The rising awareness of the climate crisis as well as the arrival of the pandemic has powerfully altered our ways of seeing and understanding the ways we interact with each other and our environments. It is a time of blurred lines—between work and leisure, urban and rural, global and local. These trends are nothing new. The crises has, if anything, accelerated developments which have been ongoing for some time.

Our design lab has realised 12 Kizashi as a result of the pandemic, each describing lines blurring in society.

This set of Kizashi differs from previous Kizashi as the pandemic has caused an acceleration in changes of values and behaviour. There are constant new developments which means these Kizashi need to be revised regularly.

We will publish additional content and insights which you can find here.

1. The value of essential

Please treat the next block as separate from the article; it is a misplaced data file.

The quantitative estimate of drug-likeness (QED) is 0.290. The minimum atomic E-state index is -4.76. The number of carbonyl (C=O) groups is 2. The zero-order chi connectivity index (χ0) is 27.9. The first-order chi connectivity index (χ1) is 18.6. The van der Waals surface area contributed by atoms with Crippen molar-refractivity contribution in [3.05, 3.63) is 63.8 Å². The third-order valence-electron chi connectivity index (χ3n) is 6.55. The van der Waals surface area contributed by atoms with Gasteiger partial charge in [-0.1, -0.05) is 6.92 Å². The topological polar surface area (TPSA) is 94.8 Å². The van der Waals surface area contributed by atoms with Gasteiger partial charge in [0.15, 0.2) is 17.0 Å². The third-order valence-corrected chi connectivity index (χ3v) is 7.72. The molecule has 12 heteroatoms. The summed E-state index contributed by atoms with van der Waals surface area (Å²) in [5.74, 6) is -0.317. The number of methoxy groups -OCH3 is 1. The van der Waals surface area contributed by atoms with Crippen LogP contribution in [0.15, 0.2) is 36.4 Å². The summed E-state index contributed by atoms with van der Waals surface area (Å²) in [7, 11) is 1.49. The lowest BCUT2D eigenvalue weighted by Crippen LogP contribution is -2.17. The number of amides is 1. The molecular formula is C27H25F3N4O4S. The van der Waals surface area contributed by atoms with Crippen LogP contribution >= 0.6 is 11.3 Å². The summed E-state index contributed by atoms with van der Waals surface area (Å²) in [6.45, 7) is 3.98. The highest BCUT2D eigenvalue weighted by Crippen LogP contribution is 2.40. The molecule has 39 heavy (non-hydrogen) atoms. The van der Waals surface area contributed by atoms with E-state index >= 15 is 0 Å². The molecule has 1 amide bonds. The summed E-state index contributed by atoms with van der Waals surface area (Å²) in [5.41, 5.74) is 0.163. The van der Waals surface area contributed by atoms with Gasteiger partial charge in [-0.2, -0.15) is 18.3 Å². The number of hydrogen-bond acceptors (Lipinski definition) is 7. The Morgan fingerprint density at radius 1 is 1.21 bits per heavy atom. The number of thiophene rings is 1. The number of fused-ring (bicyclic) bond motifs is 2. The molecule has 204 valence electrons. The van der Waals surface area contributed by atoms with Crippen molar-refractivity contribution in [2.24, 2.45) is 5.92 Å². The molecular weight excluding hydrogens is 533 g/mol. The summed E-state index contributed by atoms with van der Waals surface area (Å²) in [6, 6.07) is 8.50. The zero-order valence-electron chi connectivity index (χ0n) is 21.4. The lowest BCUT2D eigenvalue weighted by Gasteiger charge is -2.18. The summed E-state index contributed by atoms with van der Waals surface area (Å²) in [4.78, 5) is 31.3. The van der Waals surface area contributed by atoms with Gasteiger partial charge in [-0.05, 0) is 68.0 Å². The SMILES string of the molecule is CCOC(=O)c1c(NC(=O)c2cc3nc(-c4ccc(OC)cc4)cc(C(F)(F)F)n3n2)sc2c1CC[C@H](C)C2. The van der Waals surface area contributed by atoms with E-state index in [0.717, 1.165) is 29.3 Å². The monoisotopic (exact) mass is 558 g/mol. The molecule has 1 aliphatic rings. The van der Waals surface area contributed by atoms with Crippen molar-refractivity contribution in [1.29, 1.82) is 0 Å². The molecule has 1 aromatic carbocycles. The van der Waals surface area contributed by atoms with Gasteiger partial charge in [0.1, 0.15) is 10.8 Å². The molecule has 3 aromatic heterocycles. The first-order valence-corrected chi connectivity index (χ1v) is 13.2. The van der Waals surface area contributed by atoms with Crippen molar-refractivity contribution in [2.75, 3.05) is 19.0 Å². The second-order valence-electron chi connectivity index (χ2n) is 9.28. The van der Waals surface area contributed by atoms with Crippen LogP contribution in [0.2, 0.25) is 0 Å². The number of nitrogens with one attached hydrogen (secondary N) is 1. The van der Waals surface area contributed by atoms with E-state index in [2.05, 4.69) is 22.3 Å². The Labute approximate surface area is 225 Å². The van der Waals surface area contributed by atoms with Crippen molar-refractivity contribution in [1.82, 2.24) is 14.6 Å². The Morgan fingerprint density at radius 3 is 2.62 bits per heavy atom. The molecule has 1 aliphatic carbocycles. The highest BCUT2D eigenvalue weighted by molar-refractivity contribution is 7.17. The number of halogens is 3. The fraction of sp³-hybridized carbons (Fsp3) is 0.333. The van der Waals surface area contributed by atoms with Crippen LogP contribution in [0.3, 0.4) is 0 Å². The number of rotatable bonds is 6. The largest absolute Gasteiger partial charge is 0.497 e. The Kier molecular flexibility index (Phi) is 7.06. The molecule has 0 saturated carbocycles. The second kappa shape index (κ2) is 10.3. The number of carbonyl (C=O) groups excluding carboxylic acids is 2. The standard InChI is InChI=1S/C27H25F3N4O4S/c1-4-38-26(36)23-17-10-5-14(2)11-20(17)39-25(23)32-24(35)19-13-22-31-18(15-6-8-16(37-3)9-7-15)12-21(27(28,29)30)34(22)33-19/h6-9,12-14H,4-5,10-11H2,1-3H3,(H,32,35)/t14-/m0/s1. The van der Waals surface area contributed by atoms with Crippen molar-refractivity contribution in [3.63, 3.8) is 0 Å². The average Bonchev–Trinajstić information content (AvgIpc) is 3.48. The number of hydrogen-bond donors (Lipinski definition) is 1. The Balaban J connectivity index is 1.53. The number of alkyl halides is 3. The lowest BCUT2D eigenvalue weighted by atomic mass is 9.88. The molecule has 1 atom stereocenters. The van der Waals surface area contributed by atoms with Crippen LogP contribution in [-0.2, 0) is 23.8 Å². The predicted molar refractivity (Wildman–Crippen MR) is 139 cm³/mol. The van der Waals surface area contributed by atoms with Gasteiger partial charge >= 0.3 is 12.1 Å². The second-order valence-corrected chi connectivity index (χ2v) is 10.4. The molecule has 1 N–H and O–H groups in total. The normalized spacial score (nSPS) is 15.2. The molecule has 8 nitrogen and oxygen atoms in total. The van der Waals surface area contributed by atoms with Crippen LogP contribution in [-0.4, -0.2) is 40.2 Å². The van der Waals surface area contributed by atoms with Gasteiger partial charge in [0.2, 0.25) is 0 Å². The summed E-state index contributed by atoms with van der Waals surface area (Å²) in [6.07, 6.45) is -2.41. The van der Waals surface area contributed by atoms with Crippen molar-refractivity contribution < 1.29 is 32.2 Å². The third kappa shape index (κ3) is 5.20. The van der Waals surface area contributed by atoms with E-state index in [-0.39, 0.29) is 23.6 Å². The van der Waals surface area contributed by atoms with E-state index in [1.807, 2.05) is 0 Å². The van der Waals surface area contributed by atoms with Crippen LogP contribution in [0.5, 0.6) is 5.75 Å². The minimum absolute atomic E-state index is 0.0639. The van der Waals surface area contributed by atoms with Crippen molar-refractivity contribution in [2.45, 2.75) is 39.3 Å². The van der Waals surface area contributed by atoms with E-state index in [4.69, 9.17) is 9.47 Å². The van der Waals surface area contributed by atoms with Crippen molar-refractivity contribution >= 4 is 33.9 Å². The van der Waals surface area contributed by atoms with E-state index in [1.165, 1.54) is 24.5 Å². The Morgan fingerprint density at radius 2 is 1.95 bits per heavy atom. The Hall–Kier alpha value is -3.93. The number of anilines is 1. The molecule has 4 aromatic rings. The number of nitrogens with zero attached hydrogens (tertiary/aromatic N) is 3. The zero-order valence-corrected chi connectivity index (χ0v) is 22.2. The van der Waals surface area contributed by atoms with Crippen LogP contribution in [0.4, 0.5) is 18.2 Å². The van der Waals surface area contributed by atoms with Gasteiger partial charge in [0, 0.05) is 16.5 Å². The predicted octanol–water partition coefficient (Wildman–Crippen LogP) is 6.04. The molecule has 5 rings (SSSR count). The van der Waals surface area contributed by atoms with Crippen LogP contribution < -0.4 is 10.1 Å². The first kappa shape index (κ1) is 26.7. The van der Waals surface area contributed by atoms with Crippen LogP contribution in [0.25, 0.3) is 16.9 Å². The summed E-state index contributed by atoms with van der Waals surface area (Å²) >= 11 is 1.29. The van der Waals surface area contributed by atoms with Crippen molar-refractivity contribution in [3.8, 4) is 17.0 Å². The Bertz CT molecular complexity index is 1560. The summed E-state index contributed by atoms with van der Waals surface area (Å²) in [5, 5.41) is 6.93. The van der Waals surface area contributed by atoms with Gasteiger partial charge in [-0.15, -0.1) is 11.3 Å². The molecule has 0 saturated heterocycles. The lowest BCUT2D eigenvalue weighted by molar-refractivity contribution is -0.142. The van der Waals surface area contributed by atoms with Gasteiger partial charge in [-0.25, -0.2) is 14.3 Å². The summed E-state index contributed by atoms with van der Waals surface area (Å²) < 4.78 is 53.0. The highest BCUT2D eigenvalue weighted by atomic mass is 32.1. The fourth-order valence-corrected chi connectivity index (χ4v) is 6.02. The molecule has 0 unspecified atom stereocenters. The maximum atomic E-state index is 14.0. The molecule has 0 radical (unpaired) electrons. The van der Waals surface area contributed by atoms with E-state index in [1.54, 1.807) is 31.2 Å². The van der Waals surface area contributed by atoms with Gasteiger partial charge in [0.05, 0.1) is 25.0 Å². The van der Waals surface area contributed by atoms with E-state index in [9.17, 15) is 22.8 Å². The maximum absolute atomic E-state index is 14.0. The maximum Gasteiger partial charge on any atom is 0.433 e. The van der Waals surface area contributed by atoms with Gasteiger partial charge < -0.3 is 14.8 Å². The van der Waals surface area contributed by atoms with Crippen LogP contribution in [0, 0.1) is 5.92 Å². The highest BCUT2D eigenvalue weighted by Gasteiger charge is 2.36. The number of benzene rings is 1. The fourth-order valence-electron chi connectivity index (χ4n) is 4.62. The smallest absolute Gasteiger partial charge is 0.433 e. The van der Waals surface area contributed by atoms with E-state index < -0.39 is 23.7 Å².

The changing boundaries of what people consider essential.


2. An automated world loses empathy

Automation prompts a consideration of the value of empathy.


3. Curiosity towards sustainable futures

Direct evidence of how their lifestyles affect the environment is making people wonder how they could make a positive difference.


4. Virtual freedom

Reversing the order of virtual and physical.


5. Rising fear of freedom

Reversing the order of virtual and physical.


6. Flexible, digital work life

New working styles will make time and distance flexible.


7. Re-placing places

Space is released from a fixed purpose, and experiments to switch functions take place in cities and suburbs, offices and homes. Success depends on how well the resources of the city or region can enable citizens to design their own places and times.


8. Transition to a contactless world

A contactless city is accessible beyond humans.


9. Education in the digital age

Digital technology breaks traditional education and creates new educational disparity.


10. Not safe unless hygienic

Rapid increase in hygiene literacy and people’s hypersensitivity towards re-shaping services.


11. DIO (Do It Ourselves) resilience

Decentralised resilience using citizen power and enterprise responsiveness will be the strength of the city in the future.


12. Dancing with data

Data literacy and interpretation will shape the relationship between people and authorities.



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